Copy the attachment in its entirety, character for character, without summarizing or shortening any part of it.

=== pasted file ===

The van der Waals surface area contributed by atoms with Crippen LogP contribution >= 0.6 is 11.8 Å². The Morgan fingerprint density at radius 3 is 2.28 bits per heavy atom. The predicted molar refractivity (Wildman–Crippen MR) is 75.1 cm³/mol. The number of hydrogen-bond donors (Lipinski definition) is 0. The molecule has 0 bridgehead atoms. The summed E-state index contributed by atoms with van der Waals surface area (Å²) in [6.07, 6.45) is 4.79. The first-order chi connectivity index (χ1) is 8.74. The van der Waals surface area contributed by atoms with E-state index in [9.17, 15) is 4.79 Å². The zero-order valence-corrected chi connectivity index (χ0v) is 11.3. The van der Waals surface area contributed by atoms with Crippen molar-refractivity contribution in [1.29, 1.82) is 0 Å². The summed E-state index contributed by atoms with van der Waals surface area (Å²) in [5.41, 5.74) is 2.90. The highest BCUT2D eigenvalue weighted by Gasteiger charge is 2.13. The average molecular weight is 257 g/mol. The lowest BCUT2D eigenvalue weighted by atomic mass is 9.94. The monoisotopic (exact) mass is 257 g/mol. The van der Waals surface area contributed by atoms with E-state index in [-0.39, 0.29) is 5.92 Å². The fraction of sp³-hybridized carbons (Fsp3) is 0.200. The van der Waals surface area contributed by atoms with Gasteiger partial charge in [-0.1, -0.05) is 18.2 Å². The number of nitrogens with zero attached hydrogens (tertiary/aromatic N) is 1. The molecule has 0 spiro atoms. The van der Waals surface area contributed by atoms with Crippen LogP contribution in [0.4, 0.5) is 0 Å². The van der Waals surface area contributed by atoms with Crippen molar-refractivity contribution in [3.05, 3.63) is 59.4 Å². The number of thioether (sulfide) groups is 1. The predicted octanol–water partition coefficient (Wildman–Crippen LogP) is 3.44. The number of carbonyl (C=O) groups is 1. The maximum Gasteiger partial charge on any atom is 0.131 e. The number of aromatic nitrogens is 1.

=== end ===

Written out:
The van der Waals surface area contributed by atoms with Crippen LogP contribution >= 0.6 is 11.8 Å². The Morgan fingerprint density at radius 3 is 2.28 bits per heavy atom. The predicted molar refractivity (Wildman–Crippen MR) is 75.1 cm³/mol. The number of hydrogen-bond donors (Lipinski definition) is 0. The molecule has 0 bridgehead atoms. The summed E-state index contributed by atoms with van der Waals surface area (Å²) in [6.07, 6.45) is 4.79. The first-order chi connectivity index (χ1) is 8.74. The van der Waals surface area contributed by atoms with E-state index in [9.17, 15) is 4.79 Å². The zero-order valence-corrected chi connectivity index (χ0v) is 11.3. The van der Waals surface area contributed by atoms with Crippen molar-refractivity contribution in [1.29, 1.82) is 0 Å². The summed E-state index contributed by atoms with van der Waals surface area (Å²) in [5.41, 5.74) is 2.90. The highest BCUT2D eigenvalue weighted by Gasteiger charge is 2.13. The average molecular weight is 257 g/mol. The lowest BCUT2D eigenvalue weighted by atomic mass is 9.94. The monoisotopic (exact) mass is 257 g/mol. The van der Waals surface area contributed by atoms with E-state index in [-0.39, 0.29) is 5.92 Å². The fraction of sp³-hybridized carbons (Fsp3) is 0.200. The van der Waals surface area contributed by atoms with Gasteiger partial charge in [-0.1, -0.05) is 18.2 Å². The number of nitrogens with zero attached hydrogens (tertiary/aromatic N) is 1. The molecule has 0 spiro atoms. The van der Waals surface area contributed by atoms with Crippen LogP contribution in [0.4, 0.5) is 0 Å². The van der Waals surface area contributed by atoms with Crippen molar-refractivity contribution in [3.05, 3.63) is 59.4 Å². The number of thioether (sulfide) groups is 1. The predicted octanol–water partition coefficient (Wildman–Crippen LogP) is 3.44. The number of carbonyl (C=O) groups is 1. The maximum Gasteiger partial charge on any atom is 0.131 e. The number of aromatic nitrogens is 1.